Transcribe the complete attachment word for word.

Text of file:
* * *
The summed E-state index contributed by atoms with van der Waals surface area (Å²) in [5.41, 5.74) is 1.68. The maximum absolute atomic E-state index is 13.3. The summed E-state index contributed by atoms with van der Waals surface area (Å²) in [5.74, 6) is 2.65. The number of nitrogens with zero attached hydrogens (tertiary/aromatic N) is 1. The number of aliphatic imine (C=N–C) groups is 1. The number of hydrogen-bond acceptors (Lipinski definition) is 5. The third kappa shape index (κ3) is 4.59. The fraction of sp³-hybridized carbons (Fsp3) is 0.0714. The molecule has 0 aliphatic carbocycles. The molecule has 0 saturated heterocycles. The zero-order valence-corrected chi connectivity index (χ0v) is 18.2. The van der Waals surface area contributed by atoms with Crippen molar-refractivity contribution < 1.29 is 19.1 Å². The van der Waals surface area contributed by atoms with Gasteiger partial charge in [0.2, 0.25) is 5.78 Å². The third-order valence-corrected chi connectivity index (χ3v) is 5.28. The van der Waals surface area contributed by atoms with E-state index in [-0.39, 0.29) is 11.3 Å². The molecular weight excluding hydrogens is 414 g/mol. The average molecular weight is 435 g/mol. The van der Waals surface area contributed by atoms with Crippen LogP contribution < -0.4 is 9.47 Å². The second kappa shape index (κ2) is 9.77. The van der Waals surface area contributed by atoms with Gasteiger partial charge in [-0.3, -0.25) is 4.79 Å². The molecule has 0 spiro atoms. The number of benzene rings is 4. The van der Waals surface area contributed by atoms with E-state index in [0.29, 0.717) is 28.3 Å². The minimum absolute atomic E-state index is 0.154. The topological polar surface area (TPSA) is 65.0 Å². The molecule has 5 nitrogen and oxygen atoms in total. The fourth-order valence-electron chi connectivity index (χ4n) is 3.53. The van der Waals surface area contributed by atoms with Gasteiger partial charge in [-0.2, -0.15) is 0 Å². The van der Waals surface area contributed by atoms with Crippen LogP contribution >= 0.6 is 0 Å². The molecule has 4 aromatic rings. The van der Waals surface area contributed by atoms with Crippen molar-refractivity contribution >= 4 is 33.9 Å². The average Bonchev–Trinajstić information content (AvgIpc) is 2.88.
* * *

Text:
The summed E-state index contributed by atoms with van der Waals surface area (Å²) in [5.41, 5.74) is 1.68. The maximum absolute atomic E-state index is 13.3. The summed E-state index contributed by atoms with van der Waals surface area (Å²) in [5.74, 6) is 2.65. The number of nitrogens with zero attached hydrogens (tertiary/aromatic N) is 1. The number of aliphatic imine (C=N–C) groups is 1. The number of hydrogen-bond acceptors (Lipinski definition) is 5. The third kappa shape index (κ3) is 4.59. The fraction of sp³-hybridized carbons (Fsp3) is 0.0714. The molecule has 0 aliphatic carbocycles. The molecule has 0 saturated heterocycles. The zero-order valence-corrected chi connectivity index (χ0v) is 18.2. The van der Waals surface area contributed by atoms with Crippen molar-refractivity contribution < 1.29 is 19.1 Å². The van der Waals surface area contributed by atoms with Gasteiger partial charge in [0.2, 0.25) is 5.78 Å². The third-order valence-corrected chi connectivity index (χ3v) is 5.28. The van der Waals surface area contributed by atoms with E-state index in [-0.39, 0.29) is 11.3 Å². The molecular weight excluding hydrogens is 414 g/mol. The average molecular weight is 435 g/mol. The van der Waals surface area contributed by atoms with Crippen LogP contribution < -0.4 is 9.47 Å². The second kappa shape index (κ2) is 9.77. The van der Waals surface area contributed by atoms with Gasteiger partial charge in [-0.3, -0.25) is 4.79 Å². The molecule has 0 spiro atoms. The number of benzene rings is 4. The van der Waals surface area contributed by atoms with E-state index in [0.29, 0.717) is 28.3 Å². The minimum absolute atomic E-state index is 0.154. The topological polar surface area (TPSA) is 65.0 Å². The molecule has 5 nitrogen and oxygen atoms in total. The fourth-order valence-electron chi connectivity index (χ4n) is 3.53. The van der Waals surface area contributed by atoms with Gasteiger partial charge in [-0.2, -0.15) is 0 Å². The van der Waals surface area contributed by atoms with Crippen LogP contribution >= 0.6 is 0 Å². The molecule has 4 aromatic rings. The van der Waals surface area contributed by atoms with Crippen molar-refractivity contribution >= 4 is 33.9 Å². The average Bonchev–Trinajstić information content (AvgIpc) is 2.88.